Synthesis of Topology for a PID (Proportional, Integrative, and Derivative) Controller
(A Human-Competitive Result Produced by Genetic Programming)
Genetic programming evolved a PID (proportional, integrative, and derivative) controller for two families of plants as described in Section 9.2 of Genetic Programming IV: Routine Human-Competitive Machine Intelligence (Koza, Keane, Streeter, Mydlowec, Yu, and Lanza 2003).
The PID controller was patented in 1939 by Albert Callender and Allan Stevenson of Imperial Chemical Limited of Northwich, England (Callender and Stevenson 1939). The PID controller was an enormous improvement over previous manual and automatic methods for control.
The genetically evolved controller has the essential features of, and infringes, the Callender and Stevenson patent (1939).
Referring to the eight criteria in table 1.2 of Genetic Programming IV: Routine Human-Competitive Machine Intelligence (Koza, Keane, Streeter, Mydlowec, Yu, and Lanza 2003) for establishing that an automatically created result is competitive with a human-produced result, the rediscovery by genetic programming of a controller that infringes the claims of the 1939 Callender and Stevenson patent satisfies the following two of the eight criteria:
(A) The result was patented as an invention in the past, is an improvement over a patented invention, or would qualify today as a patentable new invention.
(F) The result is equal to or better than a result that was considered an achievement in its field at the time it was first discovered.
The rediscovery by genetic programming of the PID controller came about six decades after Callender and Stevenson received a patent for their invention. Nonetheless, the fact that the original human-designed version satisfied the criteria for patent-worthiness of both the British and U.S. Patent Offices means that the genetically evolved duplicate would also have satisfied the criteria for patent-worthiness (if only it had arrived earlier than the patent application by Callender and Stevenson).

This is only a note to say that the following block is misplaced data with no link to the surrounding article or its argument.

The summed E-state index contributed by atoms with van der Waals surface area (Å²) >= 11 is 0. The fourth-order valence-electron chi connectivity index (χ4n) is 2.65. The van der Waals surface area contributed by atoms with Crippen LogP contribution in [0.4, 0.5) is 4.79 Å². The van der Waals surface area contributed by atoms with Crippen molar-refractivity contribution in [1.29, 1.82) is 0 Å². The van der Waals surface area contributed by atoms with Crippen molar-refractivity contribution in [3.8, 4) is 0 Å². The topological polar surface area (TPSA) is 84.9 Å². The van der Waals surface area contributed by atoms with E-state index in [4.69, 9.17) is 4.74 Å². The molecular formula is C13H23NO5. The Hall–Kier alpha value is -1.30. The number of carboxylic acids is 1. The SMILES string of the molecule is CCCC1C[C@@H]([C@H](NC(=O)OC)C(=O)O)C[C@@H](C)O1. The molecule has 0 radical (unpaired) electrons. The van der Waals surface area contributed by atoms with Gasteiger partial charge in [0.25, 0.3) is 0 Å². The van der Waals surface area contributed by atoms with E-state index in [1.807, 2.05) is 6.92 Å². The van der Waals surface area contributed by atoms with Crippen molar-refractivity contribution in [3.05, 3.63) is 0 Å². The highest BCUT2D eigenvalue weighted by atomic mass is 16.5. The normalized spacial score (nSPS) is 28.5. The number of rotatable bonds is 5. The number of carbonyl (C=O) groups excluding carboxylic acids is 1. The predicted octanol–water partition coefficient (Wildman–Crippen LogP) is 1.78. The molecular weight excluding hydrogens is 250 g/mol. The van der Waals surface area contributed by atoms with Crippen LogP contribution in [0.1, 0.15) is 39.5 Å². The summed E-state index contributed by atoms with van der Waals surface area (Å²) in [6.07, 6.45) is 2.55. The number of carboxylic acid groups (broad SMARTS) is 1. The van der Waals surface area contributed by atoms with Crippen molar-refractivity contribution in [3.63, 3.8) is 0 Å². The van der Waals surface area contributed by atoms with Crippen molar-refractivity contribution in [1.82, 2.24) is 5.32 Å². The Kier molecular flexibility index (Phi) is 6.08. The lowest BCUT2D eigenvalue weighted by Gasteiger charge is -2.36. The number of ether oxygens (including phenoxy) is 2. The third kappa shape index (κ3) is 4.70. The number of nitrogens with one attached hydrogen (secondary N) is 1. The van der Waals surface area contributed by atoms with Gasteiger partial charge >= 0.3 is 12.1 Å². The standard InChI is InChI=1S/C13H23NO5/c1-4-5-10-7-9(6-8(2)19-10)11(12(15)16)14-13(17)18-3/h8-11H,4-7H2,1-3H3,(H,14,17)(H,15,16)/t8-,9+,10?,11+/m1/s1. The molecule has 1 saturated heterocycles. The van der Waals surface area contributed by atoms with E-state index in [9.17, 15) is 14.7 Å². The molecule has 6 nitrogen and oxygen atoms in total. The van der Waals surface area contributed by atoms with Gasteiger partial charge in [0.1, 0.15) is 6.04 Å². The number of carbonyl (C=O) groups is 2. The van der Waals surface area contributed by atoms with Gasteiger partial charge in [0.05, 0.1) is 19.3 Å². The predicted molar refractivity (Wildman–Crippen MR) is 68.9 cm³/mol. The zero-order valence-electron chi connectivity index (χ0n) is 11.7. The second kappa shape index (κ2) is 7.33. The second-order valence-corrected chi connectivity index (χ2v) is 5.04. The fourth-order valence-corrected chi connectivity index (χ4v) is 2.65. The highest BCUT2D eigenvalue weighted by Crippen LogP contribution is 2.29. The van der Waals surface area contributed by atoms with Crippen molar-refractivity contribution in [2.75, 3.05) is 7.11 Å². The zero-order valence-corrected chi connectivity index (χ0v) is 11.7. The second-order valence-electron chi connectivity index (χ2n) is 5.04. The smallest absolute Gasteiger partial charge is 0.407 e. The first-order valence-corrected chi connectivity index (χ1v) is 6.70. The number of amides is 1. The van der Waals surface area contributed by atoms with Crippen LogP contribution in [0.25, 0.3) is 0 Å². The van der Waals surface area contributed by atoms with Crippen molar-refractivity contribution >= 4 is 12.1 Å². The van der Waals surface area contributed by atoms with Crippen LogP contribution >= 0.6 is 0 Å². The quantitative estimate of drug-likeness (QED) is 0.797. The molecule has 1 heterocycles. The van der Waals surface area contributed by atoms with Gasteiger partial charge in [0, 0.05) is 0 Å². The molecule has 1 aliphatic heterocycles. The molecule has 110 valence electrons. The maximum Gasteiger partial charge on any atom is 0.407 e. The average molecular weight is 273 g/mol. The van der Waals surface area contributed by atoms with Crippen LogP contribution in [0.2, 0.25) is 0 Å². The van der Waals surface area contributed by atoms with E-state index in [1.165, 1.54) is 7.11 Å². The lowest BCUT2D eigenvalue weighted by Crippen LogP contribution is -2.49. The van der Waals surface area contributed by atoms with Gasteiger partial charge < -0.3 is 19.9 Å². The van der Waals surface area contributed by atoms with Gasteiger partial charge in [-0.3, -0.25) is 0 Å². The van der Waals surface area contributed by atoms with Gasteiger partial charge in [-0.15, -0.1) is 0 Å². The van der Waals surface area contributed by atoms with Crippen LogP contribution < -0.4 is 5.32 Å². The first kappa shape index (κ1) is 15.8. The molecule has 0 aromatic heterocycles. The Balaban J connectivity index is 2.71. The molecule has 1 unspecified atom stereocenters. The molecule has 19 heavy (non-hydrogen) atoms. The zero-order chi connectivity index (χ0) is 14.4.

Callender, Albert and Stevenson, Allan Brown. 1939. Automatic Control of Variable Physical Characteristics. U.S. patent 2,175,985. Filed February 17, 1936 in the United States. Filed February 13, 1935 in Great Britain. Issued October 10, 1939 in the United States.
Koza, John R., Keane, Martin A., Streeter, Matthew J., Mydlowec, William, Yu, Jessen, and Lanza, Guido. 2003. Genetic Programming IV: Routine Human-Competitive Machine Intelligence. Kluwer Academic Publishers.
· The home page of Genetic Programming Inc. at www.genetic-programming.com.
· For information about the field of genetic programming and the field of genetic and evolutionary computation, visit www.genetic-programming.org
· For information about John Koza’s course on genetic algorithms and genetic programming at Stanford University
· Information about the 1992 book Genetic Programming: On the Programming of Computers by Means of Natural Selection, the 1994 book Genetic Programming II: Automatic Discovery of Reusable Programs, the 1999 book Genetic Programming III: Darwinian Invention and Problem Solving, and the 2003 book Genetic Programming IV: Routine Human-Competitive Machine Intelligence. Click here to read chapter 1 of Genetic Programming IV book in PDF format.
· 3,440 published papers on genetic programming (as of November 28, 2003) in a searchable bibliography (with many on-line versions of papers) by over 880 authors maintained by William Langdon’s and Steven M. Gustafson.
· For information on the Genetic Programming and Evolvable Machines journal published by Kluwer Academic Publishers
· For information on the Genetic Programming book series from Kluwer Academic Publishers, see the Call For Book Proposals
· For information about the annual Genetic and Evolutionary Computation (GECCO) conference (which includes the annual GP conference) to be held on June 26–30, 2004 (Saturday – Wednesday) in Seattle and its sponsoring organization, the International Society for Genetic and Evolutionary Computation (ISGEC). For information about the annual Euro-Genetic-Programming Conference to be held on April 5-7, 2004 (Monday – Wednesday) at the University of Coimbra in Coimbra Portugal. For information about the 2003 and 2004 Genetic Programming Theory and Practice (GPTP) workshops held at the University of Michigan in Ann Arbor. For information about Asia-Pacific Workshop on Genetic Programming (ASPGP03) held in Canberra, Australia on December 8, 2003. For information about the annual NASA/DoD Conference on Evolvable Hardware Conference (EH) to be held on June 24-26 (Thursday-Saturday), 2004 in Seattle.
Last updated on December 27, 2003